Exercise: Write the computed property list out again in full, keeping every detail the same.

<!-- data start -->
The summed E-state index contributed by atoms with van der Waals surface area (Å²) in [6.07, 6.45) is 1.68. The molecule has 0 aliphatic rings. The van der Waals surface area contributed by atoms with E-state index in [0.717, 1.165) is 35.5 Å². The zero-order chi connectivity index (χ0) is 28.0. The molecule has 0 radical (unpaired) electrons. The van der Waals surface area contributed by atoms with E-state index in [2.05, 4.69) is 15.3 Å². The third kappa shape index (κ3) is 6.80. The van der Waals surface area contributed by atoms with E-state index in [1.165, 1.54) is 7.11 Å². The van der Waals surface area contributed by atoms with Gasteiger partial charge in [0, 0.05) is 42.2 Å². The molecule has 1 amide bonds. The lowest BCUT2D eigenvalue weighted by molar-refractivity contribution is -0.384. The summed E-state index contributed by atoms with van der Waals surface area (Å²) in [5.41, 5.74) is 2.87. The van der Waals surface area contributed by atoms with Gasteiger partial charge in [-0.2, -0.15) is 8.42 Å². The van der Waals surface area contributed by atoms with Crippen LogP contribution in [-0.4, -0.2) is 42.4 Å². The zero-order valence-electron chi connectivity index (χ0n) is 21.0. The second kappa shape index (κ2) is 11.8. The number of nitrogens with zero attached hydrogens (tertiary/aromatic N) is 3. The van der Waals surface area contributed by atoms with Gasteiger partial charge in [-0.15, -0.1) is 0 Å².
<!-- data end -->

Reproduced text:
The summed E-state index contributed by atoms with van der Waals surface area (Å²) in [6.07, 6.45) is 1.68. The molecule has 0 aliphatic rings. The van der Waals surface area contributed by atoms with E-state index in [0.717, 1.165) is 35.5 Å². The zero-order chi connectivity index (χ0) is 28.0. The molecule has 0 radical (unpaired) electrons. The van der Waals surface area contributed by atoms with E-state index in [2.05, 4.69) is 15.3 Å². The third kappa shape index (κ3) is 6.80. The van der Waals surface area contributed by atoms with E-state index in [1.165, 1.54) is 7.11 Å². The van der Waals surface area contributed by atoms with Gasteiger partial charge in [0, 0.05) is 42.2 Å². The molecule has 1 amide bonds. The lowest BCUT2D eigenvalue weighted by molar-refractivity contribution is -0.384. The summed E-state index contributed by atoms with van der Waals surface area (Å²) in [5.41, 5.74) is 2.87. The van der Waals surface area contributed by atoms with Gasteiger partial charge in [-0.2, -0.15) is 8.42 Å². The van der Waals surface area contributed by atoms with Crippen LogP contribution in [-0.4, -0.2) is 42.4 Å². The zero-order valence-electron chi connectivity index (χ0n) is 21.0. The second kappa shape index (κ2) is 11.8. The number of nitrogens with zero attached hydrogens (tertiary/aromatic N) is 3. The van der Waals surface area contributed by atoms with Gasteiger partial charge in [-0.15, -0.1) is 0 Å².